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Company: Lucasfilm Games / Activision
Year: 1986
Genre: Adventure
Theme: Based on Other Media / Misc. Fantasy
Language: English
Licence: Commercial
Views: 24321
Review by Mr Creosote (2008-07-05)

There were Adventure games before SCUMM and aside from Sierra's endless Quests. Lucasfilm's first own foray into the genre was Labyrinth - an official offshoot of the movie of the same name (starring David Bowie and Jennifer Connelly).

Movies never really make good games when converted 1:1 (where to get the puzzles from?). This game doesn't even try, but instead puts the player in the role of a guy (or girl) going to watch the movie in a theatre. The evil Goblin king Jareth appears on the screen and magically transports the protagonist into his labyrinth. The player now just has 13 hours to defeat Jareth and escape the labyrinth before he's turned into one of the mindless slaves himself.

Technically, the game uses a clever twist: It starts out as a Text Adventure, but once the players enters the fantasy world of the labyrinth, it changes to a graphical interface. Both parts use the same simple interface which lets the player construct commands in basic verb-noun format by selecting those two words from lists. In the first part, that's it. In the main part, you can see your character in third-person perspective and walk around using the joystick in addition.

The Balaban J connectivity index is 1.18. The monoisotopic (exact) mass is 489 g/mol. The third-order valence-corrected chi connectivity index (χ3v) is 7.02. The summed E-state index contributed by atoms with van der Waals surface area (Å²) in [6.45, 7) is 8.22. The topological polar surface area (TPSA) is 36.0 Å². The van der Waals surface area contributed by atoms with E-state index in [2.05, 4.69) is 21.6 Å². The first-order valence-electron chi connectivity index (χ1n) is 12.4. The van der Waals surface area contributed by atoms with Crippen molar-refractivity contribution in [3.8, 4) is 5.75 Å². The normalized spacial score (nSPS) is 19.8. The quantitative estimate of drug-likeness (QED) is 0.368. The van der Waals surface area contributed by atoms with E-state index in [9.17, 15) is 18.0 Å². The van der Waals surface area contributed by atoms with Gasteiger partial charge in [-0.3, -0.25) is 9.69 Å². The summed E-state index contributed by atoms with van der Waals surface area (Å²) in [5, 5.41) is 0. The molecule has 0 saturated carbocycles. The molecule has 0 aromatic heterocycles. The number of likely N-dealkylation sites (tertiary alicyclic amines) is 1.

Those who've been reading this site for a while know I dislike labyrinths in Adventure games. So obviously, a game which is even called Labyrinth and which is true to its name is hard to appreciate. The fact that the labyrinth is regenerated each time the game is started and that it magically changes each time you change to another room (so you can never really go back) doesn't help.

Ignoring that for a while, though, Labyrinth is quite well-done. Graphics are attractive: Characters look distinct and recognizable, conversations are visualized using speech bubbles, the backgrounds scroll perfectly smoothly and so on. The controls (as described) are completely intuitive. Only irritation (aside from the limited freedom compared to the common free-text parsers of those days, of course) is that lots of objects and characters are listed right from the start, so it looks as if you already do something with or to them - although they'll only turn up a lot later.

The puzzles aren't overly complex generally, but there are still a few which will have you thinking for some time. Generally, having watched the movie certainly helps, because otherwise, a few solutions will seem completely illogical and far-fetched to you. Not very hard or creative compared to what the genre would later become, but well within the standard of the Graphic Adventures of the time.

It also has to be said that the game is quite forgiving and fair. Although you can die in some obvious situations, patrolling Goblins will, on the other hand, only send you back to the start if you let them catch you.

If you decide to give this game a try (which you should for historical reasons alone - this is Lucasfilm's first Adventure, after all), just don't expect Monkey Island or even Maniac Mansion, and you'll enjoy it.

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